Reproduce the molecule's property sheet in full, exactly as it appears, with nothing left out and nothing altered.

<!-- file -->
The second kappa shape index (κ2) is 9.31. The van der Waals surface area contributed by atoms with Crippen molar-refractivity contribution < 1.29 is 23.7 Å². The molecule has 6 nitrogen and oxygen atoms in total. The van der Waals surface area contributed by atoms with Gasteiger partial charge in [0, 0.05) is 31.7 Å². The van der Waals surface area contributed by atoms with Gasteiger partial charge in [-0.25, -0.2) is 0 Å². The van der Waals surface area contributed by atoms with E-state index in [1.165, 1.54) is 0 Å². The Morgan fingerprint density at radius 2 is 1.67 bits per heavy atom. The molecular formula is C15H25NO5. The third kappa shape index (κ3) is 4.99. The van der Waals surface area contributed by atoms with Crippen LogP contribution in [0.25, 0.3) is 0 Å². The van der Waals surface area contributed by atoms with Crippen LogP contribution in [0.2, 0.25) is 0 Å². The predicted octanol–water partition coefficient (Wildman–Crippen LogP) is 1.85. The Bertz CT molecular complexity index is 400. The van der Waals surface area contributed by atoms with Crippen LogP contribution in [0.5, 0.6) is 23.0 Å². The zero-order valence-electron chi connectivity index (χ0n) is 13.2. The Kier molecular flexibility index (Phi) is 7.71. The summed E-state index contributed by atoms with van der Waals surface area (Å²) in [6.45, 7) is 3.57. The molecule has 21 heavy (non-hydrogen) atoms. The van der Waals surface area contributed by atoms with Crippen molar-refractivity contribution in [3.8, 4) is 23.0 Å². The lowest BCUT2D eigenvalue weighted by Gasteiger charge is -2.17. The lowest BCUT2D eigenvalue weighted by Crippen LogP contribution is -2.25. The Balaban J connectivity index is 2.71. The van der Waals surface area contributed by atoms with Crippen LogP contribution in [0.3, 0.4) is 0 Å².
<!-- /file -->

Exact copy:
The second kappa shape index (κ2) is 9.31. The van der Waals surface area contributed by atoms with Crippen molar-refractivity contribution < 1.29 is 23.7 Å². The molecule has 6 nitrogen and oxygen atoms in total. The van der Waals surface area contributed by atoms with Gasteiger partial charge in [0, 0.05) is 31.7 Å². The van der Waals surface area contributed by atoms with Gasteiger partial charge in [-0.25, -0.2) is 0 Å². The van der Waals surface area contributed by atoms with E-state index in [1.165, 1.54) is 0 Å². The Morgan fingerprint density at radius 2 is 1.67 bits per heavy atom. The molecular formula is C15H25NO5. The third kappa shape index (κ3) is 4.99. The van der Waals surface area contributed by atoms with Crippen LogP contribution in [0.25, 0.3) is 0 Å². The van der Waals surface area contributed by atoms with Crippen LogP contribution in [0.2, 0.25) is 0 Å². The predicted octanol–water partition coefficient (Wildman–Crippen LogP) is 1.85. The Bertz CT molecular complexity index is 400. The van der Waals surface area contributed by atoms with Crippen LogP contribution in [0.5, 0.6) is 23.0 Å². The zero-order valence-electron chi connectivity index (χ0n) is 13.2. The Kier molecular flexibility index (Phi) is 7.71. The summed E-state index contributed by atoms with van der Waals surface area (Å²) in [6.45, 7) is 3.57. The molecule has 21 heavy (non-hydrogen) atoms. The van der Waals surface area contributed by atoms with Crippen molar-refractivity contribution in [3.8, 4) is 23.0 Å². The lowest BCUT2D eigenvalue weighted by Gasteiger charge is -2.17. The lowest BCUT2D eigenvalue weighted by Crippen LogP contribution is -2.25. The Balaban J connectivity index is 2.71. The van der Waals surface area contributed by atoms with Crippen LogP contribution in [0.3, 0.4) is 0 Å².